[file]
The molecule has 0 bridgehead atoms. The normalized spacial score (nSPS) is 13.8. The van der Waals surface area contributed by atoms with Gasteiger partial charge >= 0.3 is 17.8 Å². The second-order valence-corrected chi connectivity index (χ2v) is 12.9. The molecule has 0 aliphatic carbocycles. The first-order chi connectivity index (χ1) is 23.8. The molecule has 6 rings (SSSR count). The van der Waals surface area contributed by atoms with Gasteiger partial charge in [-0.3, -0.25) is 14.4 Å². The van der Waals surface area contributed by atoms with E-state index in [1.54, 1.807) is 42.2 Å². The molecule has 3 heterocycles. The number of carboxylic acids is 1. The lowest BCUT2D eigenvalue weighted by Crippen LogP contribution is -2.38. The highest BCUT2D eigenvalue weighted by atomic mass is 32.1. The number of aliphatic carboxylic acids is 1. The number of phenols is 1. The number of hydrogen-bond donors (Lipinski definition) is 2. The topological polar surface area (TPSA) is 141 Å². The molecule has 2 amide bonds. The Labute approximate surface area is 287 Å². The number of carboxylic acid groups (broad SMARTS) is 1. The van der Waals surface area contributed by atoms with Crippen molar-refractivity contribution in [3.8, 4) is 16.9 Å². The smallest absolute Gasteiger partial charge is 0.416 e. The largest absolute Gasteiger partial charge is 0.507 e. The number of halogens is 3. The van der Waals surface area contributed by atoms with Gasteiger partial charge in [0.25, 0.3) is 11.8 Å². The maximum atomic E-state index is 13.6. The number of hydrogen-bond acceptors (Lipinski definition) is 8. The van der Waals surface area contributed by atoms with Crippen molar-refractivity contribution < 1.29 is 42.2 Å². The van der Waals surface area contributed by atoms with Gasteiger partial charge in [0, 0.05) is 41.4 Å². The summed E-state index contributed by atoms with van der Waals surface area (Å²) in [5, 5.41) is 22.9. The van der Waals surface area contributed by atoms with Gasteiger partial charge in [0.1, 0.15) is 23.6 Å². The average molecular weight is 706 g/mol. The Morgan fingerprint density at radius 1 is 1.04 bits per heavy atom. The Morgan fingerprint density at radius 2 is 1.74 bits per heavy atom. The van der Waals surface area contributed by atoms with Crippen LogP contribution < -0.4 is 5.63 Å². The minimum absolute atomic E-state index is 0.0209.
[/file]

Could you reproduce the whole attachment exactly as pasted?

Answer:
The molecule has 0 bridgehead atoms. The normalized spacial score (nSPS) is 13.8. The van der Waals surface area contributed by atoms with Gasteiger partial charge >= 0.3 is 17.8 Å². The second-order valence-corrected chi connectivity index (χ2v) is 12.9. The molecule has 0 aliphatic carbocycles. The first-order chi connectivity index (χ1) is 23.8. The molecule has 6 rings (SSSR count). The van der Waals surface area contributed by atoms with Gasteiger partial charge in [-0.3, -0.25) is 14.4 Å². The van der Waals surface area contributed by atoms with E-state index in [1.54, 1.807) is 42.2 Å². The molecule has 3 heterocycles. The number of carboxylic acids is 1. The lowest BCUT2D eigenvalue weighted by Crippen LogP contribution is -2.38. The highest BCUT2D eigenvalue weighted by atomic mass is 32.1. The number of aliphatic carboxylic acids is 1. The number of phenols is 1. The number of hydrogen-bond donors (Lipinski definition) is 2. The topological polar surface area (TPSA) is 141 Å². The molecule has 2 amide bonds. The Labute approximate surface area is 287 Å². The number of carboxylic acid groups (broad SMARTS) is 1. The van der Waals surface area contributed by atoms with Crippen molar-refractivity contribution in [3.8, 4) is 16.9 Å². The smallest absolute Gasteiger partial charge is 0.416 e. The largest absolute Gasteiger partial charge is 0.507 e. The number of halogens is 3. The van der Waals surface area contributed by atoms with Gasteiger partial charge in [0.25, 0.3) is 11.8 Å². The maximum atomic E-state index is 13.6. The number of hydrogen-bond acceptors (Lipinski definition) is 8. The van der Waals surface area contributed by atoms with Crippen molar-refractivity contribution < 1.29 is 42.2 Å². The van der Waals surface area contributed by atoms with Gasteiger partial charge in [0, 0.05) is 41.4 Å². The summed E-state index contributed by atoms with van der Waals surface area (Å²) in [5, 5.41) is 22.9. The van der Waals surface area contributed by atoms with Gasteiger partial charge in [0.1, 0.15) is 23.6 Å². The average molecular weight is 706 g/mol. The Morgan fingerprint density at radius 1 is 1.04 bits per heavy atom. The Morgan fingerprint density at radius 2 is 1.74 bits per heavy atom. The van der Waals surface area contributed by atoms with Crippen LogP contribution < -0.4 is 5.63 Å². The minimum absolute atomic E-state index is 0.0209.